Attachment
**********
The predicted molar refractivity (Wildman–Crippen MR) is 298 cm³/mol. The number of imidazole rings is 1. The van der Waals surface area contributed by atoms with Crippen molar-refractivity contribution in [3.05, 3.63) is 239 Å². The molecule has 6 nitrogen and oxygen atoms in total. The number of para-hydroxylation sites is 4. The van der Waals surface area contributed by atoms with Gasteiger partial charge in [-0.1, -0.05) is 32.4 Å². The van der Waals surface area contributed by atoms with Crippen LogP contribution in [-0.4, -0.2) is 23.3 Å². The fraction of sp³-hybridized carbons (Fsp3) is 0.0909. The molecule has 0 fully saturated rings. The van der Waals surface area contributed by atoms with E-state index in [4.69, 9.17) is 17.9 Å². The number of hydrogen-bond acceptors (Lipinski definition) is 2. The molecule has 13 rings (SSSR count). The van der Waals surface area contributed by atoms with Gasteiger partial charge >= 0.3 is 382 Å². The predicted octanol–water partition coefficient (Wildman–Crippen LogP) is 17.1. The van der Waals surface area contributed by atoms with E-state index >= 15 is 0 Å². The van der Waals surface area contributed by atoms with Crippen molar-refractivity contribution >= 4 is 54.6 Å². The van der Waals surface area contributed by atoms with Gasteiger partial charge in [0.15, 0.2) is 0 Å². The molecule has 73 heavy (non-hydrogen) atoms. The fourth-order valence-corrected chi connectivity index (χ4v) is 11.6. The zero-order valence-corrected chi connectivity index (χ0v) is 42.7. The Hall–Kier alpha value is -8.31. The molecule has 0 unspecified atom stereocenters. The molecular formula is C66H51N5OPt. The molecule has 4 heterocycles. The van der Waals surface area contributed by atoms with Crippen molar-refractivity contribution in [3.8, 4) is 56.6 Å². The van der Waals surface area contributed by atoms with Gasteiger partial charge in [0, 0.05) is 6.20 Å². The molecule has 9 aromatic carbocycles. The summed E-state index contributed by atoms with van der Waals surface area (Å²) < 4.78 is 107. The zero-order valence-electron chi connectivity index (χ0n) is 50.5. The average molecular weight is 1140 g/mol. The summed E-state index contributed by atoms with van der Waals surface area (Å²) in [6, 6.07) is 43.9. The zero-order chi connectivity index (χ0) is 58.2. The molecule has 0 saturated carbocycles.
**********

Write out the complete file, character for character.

The predicted molar refractivity (Wildman–Crippen MR) is 298 cm³/mol. The number of imidazole rings is 1. The van der Waals surface area contributed by atoms with Crippen molar-refractivity contribution in [3.05, 3.63) is 239 Å². The molecule has 6 nitrogen and oxygen atoms in total. The number of para-hydroxylation sites is 4. The van der Waals surface area contributed by atoms with Gasteiger partial charge in [-0.1, -0.05) is 32.4 Å². The van der Waals surface area contributed by atoms with Crippen LogP contribution in [-0.4, -0.2) is 23.3 Å². The fraction of sp³-hybridized carbons (Fsp3) is 0.0909. The molecule has 0 fully saturated rings. The van der Waals surface area contributed by atoms with E-state index in [4.69, 9.17) is 17.9 Å². The number of hydrogen-bond acceptors (Lipinski definition) is 2. The molecule has 13 rings (SSSR count). The van der Waals surface area contributed by atoms with Gasteiger partial charge >= 0.3 is 382 Å². The predicted octanol–water partition coefficient (Wildman–Crippen LogP) is 17.1. The van der Waals surface area contributed by atoms with E-state index >= 15 is 0 Å². The van der Waals surface area contributed by atoms with Crippen molar-refractivity contribution >= 4 is 54.6 Å². The van der Waals surface area contributed by atoms with Gasteiger partial charge in [0.15, 0.2) is 0 Å². The molecule has 73 heavy (non-hydrogen) atoms. The fourth-order valence-corrected chi connectivity index (χ4v) is 11.6. The zero-order valence-corrected chi connectivity index (χ0v) is 42.7. The Hall–Kier alpha value is -8.31. The molecule has 0 unspecified atom stereocenters. The molecular formula is C66H51N5OPt. The molecule has 4 heterocycles. The van der Waals surface area contributed by atoms with Crippen molar-refractivity contribution in [3.8, 4) is 56.6 Å². The van der Waals surface area contributed by atoms with Gasteiger partial charge in [0, 0.05) is 6.20 Å². The molecule has 9 aromatic carbocycles. The summed E-state index contributed by atoms with van der Waals surface area (Å²) < 4.78 is 107. The zero-order valence-electron chi connectivity index (χ0n) is 50.5. The average molecular weight is 1140 g/mol. The summed E-state index contributed by atoms with van der Waals surface area (Å²) in [6, 6.07) is 43.9. The zero-order chi connectivity index (χ0) is 58.2. The molecule has 0 saturated carbocycles.